In Praise of the Swing and Grave
I'm riding home from Sea-Tac with a dear friend of mine. The last train headed for downtown has already left for the night, and we thus opt for a late-night 124 to work our way back into town. For decades Metro offered 24-hour service from downtown to Sea-Tac; maybe someday when there's money they'll consider doing so again. But nevermind. My friend and I pass the time pleasantly at Tukwila International Boulevard Station- yes, such a thing is possible at 1:30am! She and I talk around in detailed circles, always with more to say to each other, sharing space with the working few.
For tonight at least, the hour has since passed for drunks and users. Now is the quiet time, that elusive pre-dawn realm populated by people who very much need the bus. Cruising down the Boulevard now, I look around at the nations seated beside me: hollow cheeks and thoughtful, tired eyes, gazing into the middle distance, statuesque and contemplative, resting on the go.
Mostly men here, but not all, dressed in layered practicality: raincoats, work coats, sweaters, hoodies, windbreakers, reflective jackets... all with a tinge of earthy scrappiness. We're on Pac Highway after all, and this is no place for the careless. The globe, our globe, balances precariously on the services and elemental labor these folks provide, and would swiftly crumble if not for their continued presence.
The 124 driver, also a friend of mine, takes us gently through the night like the seasoned pro that she is. One of my favorite things about being an operator- and something I never anticipated- is the sense of being surrounded by people you know whenever you're going about the city on foot or by bus. Those are all your friends or acquaintances out there, familiar working faces on the move.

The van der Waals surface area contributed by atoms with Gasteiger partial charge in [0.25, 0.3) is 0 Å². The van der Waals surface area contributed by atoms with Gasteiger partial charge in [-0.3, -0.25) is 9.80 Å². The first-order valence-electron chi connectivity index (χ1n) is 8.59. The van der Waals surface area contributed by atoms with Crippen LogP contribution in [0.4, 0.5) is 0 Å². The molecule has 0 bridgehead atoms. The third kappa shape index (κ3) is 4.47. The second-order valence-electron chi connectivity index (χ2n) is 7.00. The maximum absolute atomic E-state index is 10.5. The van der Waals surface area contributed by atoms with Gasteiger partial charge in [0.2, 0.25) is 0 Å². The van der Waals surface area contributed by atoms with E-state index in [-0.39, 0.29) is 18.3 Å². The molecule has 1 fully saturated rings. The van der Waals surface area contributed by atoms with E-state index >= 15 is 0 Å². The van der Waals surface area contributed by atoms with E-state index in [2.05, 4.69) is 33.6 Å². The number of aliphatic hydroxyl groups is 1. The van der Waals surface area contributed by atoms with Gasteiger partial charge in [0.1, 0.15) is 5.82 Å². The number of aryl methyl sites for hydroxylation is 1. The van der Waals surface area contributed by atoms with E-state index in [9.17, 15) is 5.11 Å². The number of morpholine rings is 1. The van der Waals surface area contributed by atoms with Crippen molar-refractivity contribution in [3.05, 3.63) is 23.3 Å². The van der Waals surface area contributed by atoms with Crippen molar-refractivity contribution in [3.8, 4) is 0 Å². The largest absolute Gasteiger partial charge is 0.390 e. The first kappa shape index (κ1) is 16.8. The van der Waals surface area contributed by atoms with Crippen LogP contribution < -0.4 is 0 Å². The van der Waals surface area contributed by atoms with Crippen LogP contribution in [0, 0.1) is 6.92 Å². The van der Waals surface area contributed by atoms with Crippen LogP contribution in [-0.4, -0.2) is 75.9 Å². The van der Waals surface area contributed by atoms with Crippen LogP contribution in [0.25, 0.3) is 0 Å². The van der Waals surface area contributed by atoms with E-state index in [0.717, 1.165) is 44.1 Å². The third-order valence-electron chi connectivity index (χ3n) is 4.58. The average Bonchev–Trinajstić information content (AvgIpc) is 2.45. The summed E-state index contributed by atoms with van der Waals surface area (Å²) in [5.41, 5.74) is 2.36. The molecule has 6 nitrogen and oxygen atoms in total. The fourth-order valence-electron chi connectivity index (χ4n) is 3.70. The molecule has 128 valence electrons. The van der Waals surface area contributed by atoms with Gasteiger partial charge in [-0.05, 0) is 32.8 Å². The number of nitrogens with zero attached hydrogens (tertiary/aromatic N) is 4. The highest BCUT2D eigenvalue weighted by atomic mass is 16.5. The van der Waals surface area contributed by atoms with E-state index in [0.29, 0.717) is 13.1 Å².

Seated- sprawled is a better word- about the front seat is a thin African-American man of roughly thirty. Oversized dark gray sweater with the collar turned up, black jeans and fuzzy cornrows ending in a bun behind his head. He stares vacantly, head resting on the top of the seat, his body draped in an expansive slouch, conforming to the surfaces around him.
At some point an older woman boards. She steps in slowly, heavier, hobbling forward on swollen limbs, colorful knee-high socks mostly covering her pale and puckered skin. She's white and sixty-plus, with friendly eyes and her hands full- a bag, a backpack, a cane.
Cornrows notes her presence entering and, without waiting for any suggestion, gets up to offer his seat to her. He's already stepping away when she manages a "thank you."
"Oh, that's no problem at all," he says. He says it fluidly and quietly, a natural kindness, in a cadence I wouldn't have expected based on his dress and stance. Had my eyes been closed I'd have thought he was Cary Grant. Sometimes the 124 is more than worthy of the "Jerry Springer" designation; tonight we've got Jimmy Stewart in here. We've got Sydney Poitier.
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